Items 1 - 11 International Education by an authorized administrator of Trace: Tennessee ferently on the items that reveal or reflect teacher-student relationship. . Set in the above historical and cultural background, J. Liu () reviews. 22 items Findings suggest that teachers' relationships towards students are a resource for the The world's most-cited Multidisciplinary Psychology journal . with an increased level of teacher's emotional exhaustion (Keller et al., ). Published online: 06 Oct On the other hand, problematic teacher–student relationships, which are characterized by conflict and low levels of affiliation.
Impact of Students-Teacher Relationship on Student's Learning: A Review of Literature
Although both perspectives can be regarded as valid, this result could also imply the possibility that teachers are unaware of their differential behavior. Also, Kuklinski and Weinstein reported that teachers differ in their propensities to treat high and low achievers differently: The second condition, i. However, Weinstein et al. Results of a recent meta-analysis by Stroet et al. However, in the small body of studies that used observations or teacher perceptions as a measure of need supportive teaching, much smaller associations or even no associations were found.
Teacher—student relationship and its relation to academic achievement in different grade levels The nature of the teacher—student relationship and its meaning for students change over the school years. Studies mostly report a decrease in the quality of teacher—student relationships Chang et al. However, research has mostly been focused on students at a single age, ignoring the age-related differences in the magnitude of the relation between teacher perceptions and achievement.
They also found a significant decline in direct teacher expectancy effects on achievement from first to fifth grade, although the effect still remained significant in the fifth grade. The current study In the majority of studies mentioned previously, the teacher—student relationship was assumed to be a predictor and academic variables were seen as an outcome, thus hypothe- sizing that academic outcomes are influenced by relations with teachers.
Tement student relationship quality. Research shows that students with higher academic motivation, achieve- ment, and self-regulation and stronger identity as a student form better relations with their teachers Babad ; Davis ; Wentzel and Asher Thus, it is possible that teachers just prefer students who are easier to work with and more rewarding for their effort. This is the relation that Skinner et al.
In that way, the initial dynamics are amplified Hughes et al. In contrast, individuals with insecure or anxious strategies have internalized that the partner reacts insufficiently to their support request which increases insecurity and anxiety as well as fear of rejection. Thus, anxious attachment in combination with a low quality relationship with the most attached student might lead to more negative emotional experiences and thus might increases the risk of suffering from emotional ill-being Horppu and Ikonen-Varila, ; Spilt et al.
On the contrary, secure individuals with a high quality relationship toward the most attached student might profit most regarding their wellbeing. Similarly to prior considerations about incongruent relational experiences, a negative effect on wellbeing can be assumed based on findings of motive-incongruence Shanock et al.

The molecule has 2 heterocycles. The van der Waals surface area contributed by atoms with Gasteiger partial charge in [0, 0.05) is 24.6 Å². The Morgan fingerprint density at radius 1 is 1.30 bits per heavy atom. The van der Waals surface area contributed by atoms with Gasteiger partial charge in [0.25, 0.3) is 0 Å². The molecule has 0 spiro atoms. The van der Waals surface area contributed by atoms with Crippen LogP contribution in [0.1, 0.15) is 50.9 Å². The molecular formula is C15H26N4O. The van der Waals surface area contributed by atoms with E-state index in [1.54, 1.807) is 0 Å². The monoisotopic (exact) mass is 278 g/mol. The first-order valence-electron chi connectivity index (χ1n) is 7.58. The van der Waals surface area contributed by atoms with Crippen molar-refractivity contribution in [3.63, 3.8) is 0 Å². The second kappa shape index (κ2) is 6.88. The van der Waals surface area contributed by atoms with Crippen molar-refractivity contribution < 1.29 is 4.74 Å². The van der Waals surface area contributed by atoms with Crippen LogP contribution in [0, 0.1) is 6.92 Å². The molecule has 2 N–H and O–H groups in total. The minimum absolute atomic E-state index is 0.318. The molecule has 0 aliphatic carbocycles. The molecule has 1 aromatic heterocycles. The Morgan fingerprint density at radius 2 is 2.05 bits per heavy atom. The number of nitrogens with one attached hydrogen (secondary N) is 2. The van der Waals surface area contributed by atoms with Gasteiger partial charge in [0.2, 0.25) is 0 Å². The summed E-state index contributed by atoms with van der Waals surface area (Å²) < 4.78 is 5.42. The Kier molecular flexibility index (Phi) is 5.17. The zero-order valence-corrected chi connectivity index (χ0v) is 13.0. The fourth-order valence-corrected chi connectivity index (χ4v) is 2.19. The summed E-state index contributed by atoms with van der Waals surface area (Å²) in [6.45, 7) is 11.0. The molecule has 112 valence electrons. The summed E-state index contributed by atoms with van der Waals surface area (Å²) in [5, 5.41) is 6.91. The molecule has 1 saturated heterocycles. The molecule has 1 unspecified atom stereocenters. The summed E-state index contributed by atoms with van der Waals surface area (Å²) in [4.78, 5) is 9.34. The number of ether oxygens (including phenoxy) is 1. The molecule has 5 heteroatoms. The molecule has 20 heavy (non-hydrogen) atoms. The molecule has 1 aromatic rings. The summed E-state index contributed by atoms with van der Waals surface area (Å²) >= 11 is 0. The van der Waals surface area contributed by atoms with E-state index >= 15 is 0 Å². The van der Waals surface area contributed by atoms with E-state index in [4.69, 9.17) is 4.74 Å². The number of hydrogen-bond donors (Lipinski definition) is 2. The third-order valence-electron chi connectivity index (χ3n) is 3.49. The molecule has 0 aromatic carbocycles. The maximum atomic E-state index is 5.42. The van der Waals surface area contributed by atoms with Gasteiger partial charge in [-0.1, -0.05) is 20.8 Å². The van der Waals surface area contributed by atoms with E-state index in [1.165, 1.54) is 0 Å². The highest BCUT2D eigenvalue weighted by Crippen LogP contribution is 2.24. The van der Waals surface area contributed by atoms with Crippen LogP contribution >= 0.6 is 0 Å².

As far as we know, there is only one study providing evidence that pre-service teachers who experienced harsh Parental Discipline, an indicator in the Attachment History Questionnaire, were more likely to experience decreased relationship closeness toward students Kesner, In order to address the proposed research questions of how the relationship range with students as well as how the most significant student combined with attachment security impacts teachers wellbeing, some methodological considerations of how to investigate the combined effect of two predictors on a third outcome variable needs to be addressed.
Thus, in the following section, response surface analysis RSA is introduced as a powerful and statistical elaborated way to investigate the combined effect of two predictor variables on an outcome Edwards, Testing for Combined Effects of Attachment: Response Surface Analysis RSA Difference scores as predictors reflecting congruence or discrepancy are of limited use because no effects of how each predictor contributes to the outcome can be estimated and thus researchers cannot derive whether one predictor is more important than the other.
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Moreover, the level of the predictors, such as extent of closeness of the most and least attached student, which is assumed to affect the outcome, cannot be considered.
Thus, no so called mean level effect can be estimated. Another problematic issue is that scale equivalence of the two predictors is often not met or not possible to obtain. As a consequence, effect interpretation of difference scores is ambiguous and the possible research questions which can be addressed are restricted. A huge disadvantage of moderated regression analysis is that no effect of how the discrepancy of two predictors affects the outcome can be estimated, e.
Furthermore, only linear relationships between outcome and predictors are tested and not quadratic effects Shanock et al.